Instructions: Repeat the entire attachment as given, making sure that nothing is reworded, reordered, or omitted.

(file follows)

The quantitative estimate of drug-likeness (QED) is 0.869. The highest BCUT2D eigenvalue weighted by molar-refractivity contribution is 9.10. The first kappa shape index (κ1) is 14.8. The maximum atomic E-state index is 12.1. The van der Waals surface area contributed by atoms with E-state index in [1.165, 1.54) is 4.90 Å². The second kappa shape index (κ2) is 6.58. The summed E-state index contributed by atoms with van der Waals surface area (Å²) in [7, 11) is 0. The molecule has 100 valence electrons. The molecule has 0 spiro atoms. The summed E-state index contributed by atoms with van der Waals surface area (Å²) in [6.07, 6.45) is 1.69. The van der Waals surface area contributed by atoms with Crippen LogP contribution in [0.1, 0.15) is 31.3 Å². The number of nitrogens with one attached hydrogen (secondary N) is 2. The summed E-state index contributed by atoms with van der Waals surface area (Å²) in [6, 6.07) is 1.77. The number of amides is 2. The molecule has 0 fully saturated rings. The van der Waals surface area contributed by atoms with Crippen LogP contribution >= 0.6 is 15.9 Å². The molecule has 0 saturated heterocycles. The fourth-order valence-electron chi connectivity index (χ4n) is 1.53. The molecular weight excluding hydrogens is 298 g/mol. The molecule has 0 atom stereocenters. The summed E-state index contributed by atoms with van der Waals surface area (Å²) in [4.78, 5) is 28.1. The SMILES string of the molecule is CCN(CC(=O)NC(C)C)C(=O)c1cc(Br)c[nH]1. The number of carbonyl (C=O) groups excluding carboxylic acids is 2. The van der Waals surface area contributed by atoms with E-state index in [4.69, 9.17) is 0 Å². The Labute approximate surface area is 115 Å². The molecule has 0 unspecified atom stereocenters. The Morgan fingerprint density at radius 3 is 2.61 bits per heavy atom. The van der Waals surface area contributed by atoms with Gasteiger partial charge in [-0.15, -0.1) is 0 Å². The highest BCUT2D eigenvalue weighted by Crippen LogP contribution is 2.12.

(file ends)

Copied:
The quantitative estimate of drug-likeness (QED) is 0.869. The highest BCUT2D eigenvalue weighted by molar-refractivity contribution is 9.10. The first kappa shape index (κ1) is 14.8. The maximum atomic E-state index is 12.1. The van der Waals surface area contributed by atoms with E-state index in [1.165, 1.54) is 4.90 Å². The second kappa shape index (κ2) is 6.58. The summed E-state index contributed by atoms with van der Waals surface area (Å²) in [7, 11) is 0. The molecule has 100 valence electrons. The molecule has 0 spiro atoms. The summed E-state index contributed by atoms with van der Waals surface area (Å²) in [6.07, 6.45) is 1.69. The van der Waals surface area contributed by atoms with Crippen LogP contribution in [0.1, 0.15) is 31.3 Å². The number of nitrogens with one attached hydrogen (secondary N) is 2. The summed E-state index contributed by atoms with van der Waals surface area (Å²) in [6, 6.07) is 1.77. The number of amides is 2. The molecule has 0 fully saturated rings. The van der Waals surface area contributed by atoms with Crippen LogP contribution >= 0.6 is 15.9 Å². The molecule has 0 saturated heterocycles. The fourth-order valence-electron chi connectivity index (χ4n) is 1.53. The molecular weight excluding hydrogens is 298 g/mol. The molecule has 0 atom stereocenters. The summed E-state index contributed by atoms with van der Waals surface area (Å²) in [4.78, 5) is 28.1. The SMILES string of the molecule is CCN(CC(=O)NC(C)C)C(=O)c1cc(Br)c[nH]1. The number of carbonyl (C=O) groups excluding carboxylic acids is 2. The van der Waals surface area contributed by atoms with E-state index in [4.69, 9.17) is 0 Å². The Labute approximate surface area is 115 Å². The molecule has 0 unspecified atom stereocenters. The Morgan fingerprint density at radius 3 is 2.61 bits per heavy atom. The van der Waals surface area contributed by atoms with Gasteiger partial charge in [-0.15, -0.1) is 0 Å². The highest BCUT2D eigenvalue weighted by Crippen LogP contribution is 2.12.